For the record: I got the Final Cut Edition of Blade Runner. I really liked the movie beforehand, but this is simply one of the most extraordinary sci-fi movies ever made. I cannot recommend it enough. Plus, remember those light-up umbrellas everyone in the super-rainy LA carried around? Yeah, someone makes those. Cool.
- The most important unknown battle of World War II—between the USSR and Japan along the Mongolian border in 1939.
- Steppe Magazine ran an article by neweurasia.net’s Ben Paarmann on blogging in Central Asia. Both Nathan and I are quoted in the piece, discussing the rise of blogs in the region and in my case the growing development of local blogs in Afghanistan. It’s a neat look into the rise of citizen’s media in one of the most under-reported, yet vitally important, regions of the planet.
- Another under-reported trend the last year was the crippling rise in food prices. This was partially driven by the growing U.S. focus on ethanol fuels, but also by several failed crops. It has been particularly acute in Tajikistan, but apparently also in Pakistan. It is interesting to see the “Feudal Lords” implicated in Pakistan’s food crisis—think failed Prime Ministers Nawaz Sharif and Benazir Bhutto—and that the elite anger over Musharraf’s autocracy might spill over into popular anger against his highly ineffective (in so many ways) government. But hey, only the liberal media hates Uncle Pervy, right?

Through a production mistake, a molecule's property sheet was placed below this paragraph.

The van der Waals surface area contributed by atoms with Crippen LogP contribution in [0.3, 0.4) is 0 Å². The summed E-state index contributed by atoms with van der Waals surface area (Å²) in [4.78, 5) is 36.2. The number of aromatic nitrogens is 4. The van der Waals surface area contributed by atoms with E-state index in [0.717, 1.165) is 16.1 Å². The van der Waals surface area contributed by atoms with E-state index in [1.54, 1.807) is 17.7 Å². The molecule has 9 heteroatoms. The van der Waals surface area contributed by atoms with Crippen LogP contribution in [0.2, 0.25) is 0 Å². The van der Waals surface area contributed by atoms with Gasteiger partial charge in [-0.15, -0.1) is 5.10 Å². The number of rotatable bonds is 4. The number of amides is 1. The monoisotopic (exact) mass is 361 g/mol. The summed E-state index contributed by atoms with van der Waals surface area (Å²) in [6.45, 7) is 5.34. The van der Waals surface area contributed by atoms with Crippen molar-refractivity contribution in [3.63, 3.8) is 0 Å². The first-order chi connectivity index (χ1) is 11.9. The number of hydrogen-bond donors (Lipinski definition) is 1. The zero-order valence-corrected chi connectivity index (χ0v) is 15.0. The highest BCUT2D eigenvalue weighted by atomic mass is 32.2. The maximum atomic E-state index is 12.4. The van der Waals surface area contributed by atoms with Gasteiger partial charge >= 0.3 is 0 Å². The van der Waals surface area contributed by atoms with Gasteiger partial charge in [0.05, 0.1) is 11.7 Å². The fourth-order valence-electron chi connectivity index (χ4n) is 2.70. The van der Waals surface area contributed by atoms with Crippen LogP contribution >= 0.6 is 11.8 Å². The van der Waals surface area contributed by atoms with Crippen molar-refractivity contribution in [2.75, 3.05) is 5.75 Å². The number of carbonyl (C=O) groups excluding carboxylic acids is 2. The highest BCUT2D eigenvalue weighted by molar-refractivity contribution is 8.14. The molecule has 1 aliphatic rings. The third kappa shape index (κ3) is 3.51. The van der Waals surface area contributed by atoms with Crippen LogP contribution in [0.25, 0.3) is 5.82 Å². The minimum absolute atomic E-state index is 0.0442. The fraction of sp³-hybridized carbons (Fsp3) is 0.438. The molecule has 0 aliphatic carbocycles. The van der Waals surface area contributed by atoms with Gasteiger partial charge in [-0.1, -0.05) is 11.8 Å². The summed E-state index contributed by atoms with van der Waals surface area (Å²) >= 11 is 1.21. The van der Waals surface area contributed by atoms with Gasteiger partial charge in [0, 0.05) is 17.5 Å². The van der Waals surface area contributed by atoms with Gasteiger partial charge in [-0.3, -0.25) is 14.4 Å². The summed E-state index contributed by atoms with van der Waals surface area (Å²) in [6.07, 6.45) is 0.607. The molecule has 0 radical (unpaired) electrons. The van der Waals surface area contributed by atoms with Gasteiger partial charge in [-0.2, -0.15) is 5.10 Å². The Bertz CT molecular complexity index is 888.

- Interestingly, 40 years ago a U.S. diplomat was warning that close collaboration with Pakistan’s military would be “our greatest blunder. How disturbingly prescient. And how annoying these voices of caution were ignored in the blind zeal to “bleed” the Soviets, among other short-term regional concerns. This is my worry behind arming the NWFP tribes: short term decisions with no long-term framework.
- Moises Naím begs America to come back as the only effective instrument of combating anarchy. The key bit: “the America that the world wants back is not the one that preemptively invades potential enemies, bullies allies, or disdains international law… The demand is for an America that enforces the rules that facilitate international commerce and works effectively to stabilize an accident-prone global economy.” The current field of presidential contenders leaves me unhappy about the prospect of this return.
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